When it comes to aromatic Viogniers and Rieslings, terroir and producer / winemaking style certainly have a large impact. For example the production of TDN (the compound responsible for the diesel aromas) is heavily dependent on the soil in which Rieslin grows in. Some Rieslings might never develop any petrol / diesel aromas; others might develop a huge smack of diesel in just a few years of bottle age.

I’ve understood that Viognier develops its characteristic aromatic compounds quite late in the season, so in hot vintages, when you have to pick the grapes early so as not to get overripe grapes, it’s possible that the grapes never have an opportunity to develop those characteristic floral and apricot aromas. Only in cooler vintages, when the grapes can stay as long as possible on the vine, develop those varietal aromatics fully. The same thing applies for red varieties, too: usually a cooler-vintage Nebbiolo harvested late in the season has a much more beguiling aroma compared to an early-harvested Nebbiolo from a hot vintage.


Otto: the ChatGPT for all things wine. Wow.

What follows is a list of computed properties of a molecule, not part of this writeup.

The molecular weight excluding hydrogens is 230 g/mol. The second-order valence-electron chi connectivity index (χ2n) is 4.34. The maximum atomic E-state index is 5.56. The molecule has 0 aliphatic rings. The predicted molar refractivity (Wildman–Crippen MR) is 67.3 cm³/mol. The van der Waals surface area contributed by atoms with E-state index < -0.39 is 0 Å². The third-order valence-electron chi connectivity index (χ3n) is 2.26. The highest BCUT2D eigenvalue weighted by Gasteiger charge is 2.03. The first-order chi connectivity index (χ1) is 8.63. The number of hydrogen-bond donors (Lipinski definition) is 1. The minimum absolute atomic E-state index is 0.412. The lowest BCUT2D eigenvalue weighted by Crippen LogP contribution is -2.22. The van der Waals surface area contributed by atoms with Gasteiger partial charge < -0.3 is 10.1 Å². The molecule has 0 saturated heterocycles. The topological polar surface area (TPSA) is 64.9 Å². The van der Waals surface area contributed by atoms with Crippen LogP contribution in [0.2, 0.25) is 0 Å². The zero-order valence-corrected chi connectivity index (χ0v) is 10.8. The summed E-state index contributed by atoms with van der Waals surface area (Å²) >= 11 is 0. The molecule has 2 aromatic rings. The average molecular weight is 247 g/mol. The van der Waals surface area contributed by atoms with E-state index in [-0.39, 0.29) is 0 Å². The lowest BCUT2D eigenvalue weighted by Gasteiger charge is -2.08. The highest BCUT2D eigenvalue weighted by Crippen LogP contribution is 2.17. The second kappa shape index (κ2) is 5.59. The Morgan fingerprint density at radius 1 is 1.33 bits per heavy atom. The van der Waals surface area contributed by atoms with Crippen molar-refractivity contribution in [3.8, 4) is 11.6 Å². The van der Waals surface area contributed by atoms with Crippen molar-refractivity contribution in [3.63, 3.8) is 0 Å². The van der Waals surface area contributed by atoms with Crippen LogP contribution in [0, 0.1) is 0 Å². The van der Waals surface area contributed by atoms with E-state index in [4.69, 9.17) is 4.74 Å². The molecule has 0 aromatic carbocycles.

That’s exactly what my friends said when we were driving through Portugal and I kept telling them about all the things we just passed or were going to see. :sweat_smile:


Since you mentioned it, I tried chatgpt for the first time just now. It gave an answer really similar to Otto’s. Maybe Otto is chatgpt.

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You know Otto, in reference to the above comment, why have you not sat for the MW exam? If there is any amateur (meaning true wine lover) who is better prepared, I don’t know who it is. I think you could roll in unprepared and probably score higher than 75% of the candidates. If money is an issue, I would be first in line to contribute to a fund me pool here at WB to send you off to London.